Regular reader and commenter Gerhard, sounding an awful lot like yours truly, writes in with this:
First, it’s Berliner, not Berlinen (you need an “r” at the end). Here in Vienna we call them Krapfen, and they are most popular between January and March (the Christian period of fasting). However it is possible to find Krapfen off-season. In-season, they’re just everywhere. It is said that they are named for a master cook by the name of Caecilia Krapfen who lived in Vienna in the 17th century. That probably isn’t true since Krapfen are mentioned in literature that dates to the 13th Century. Also, there were professional doughnut makers, “Krapfenpacherinnen” (“bakers of doughnuts”) as far back as the 15th Century. By the way, there are differences in Krapfen that go beyond names. A classic Viennese Krapfen has apricot jam filling, while a classic German Berliner has a red jam like strawberry or raspberry. In rural working-class areas like Tyrol, savory fillings are quite common.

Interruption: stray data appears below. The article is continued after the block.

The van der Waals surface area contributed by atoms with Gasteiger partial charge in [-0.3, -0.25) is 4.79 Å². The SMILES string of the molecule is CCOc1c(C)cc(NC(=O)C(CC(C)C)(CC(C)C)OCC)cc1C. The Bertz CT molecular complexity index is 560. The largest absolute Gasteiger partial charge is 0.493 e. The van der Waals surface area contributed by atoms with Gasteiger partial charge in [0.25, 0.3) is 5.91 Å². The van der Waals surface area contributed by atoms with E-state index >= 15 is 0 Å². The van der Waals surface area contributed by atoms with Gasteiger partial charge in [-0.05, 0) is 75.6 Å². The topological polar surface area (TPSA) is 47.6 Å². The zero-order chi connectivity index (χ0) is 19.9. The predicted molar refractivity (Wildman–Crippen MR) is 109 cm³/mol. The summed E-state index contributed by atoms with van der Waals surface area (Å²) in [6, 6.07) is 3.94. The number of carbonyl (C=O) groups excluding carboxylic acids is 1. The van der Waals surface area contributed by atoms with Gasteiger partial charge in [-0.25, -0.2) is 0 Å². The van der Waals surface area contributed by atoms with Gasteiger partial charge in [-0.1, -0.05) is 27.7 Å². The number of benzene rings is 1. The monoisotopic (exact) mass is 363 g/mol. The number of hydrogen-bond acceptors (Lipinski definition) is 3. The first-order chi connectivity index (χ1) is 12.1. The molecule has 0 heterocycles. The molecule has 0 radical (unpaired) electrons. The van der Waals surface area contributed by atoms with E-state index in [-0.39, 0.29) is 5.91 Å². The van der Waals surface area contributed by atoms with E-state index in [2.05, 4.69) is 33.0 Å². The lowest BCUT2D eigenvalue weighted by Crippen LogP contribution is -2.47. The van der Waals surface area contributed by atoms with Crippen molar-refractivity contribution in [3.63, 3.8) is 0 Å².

Figures that I make typo’s even in German. As always, very informative. Thanks Gerhard!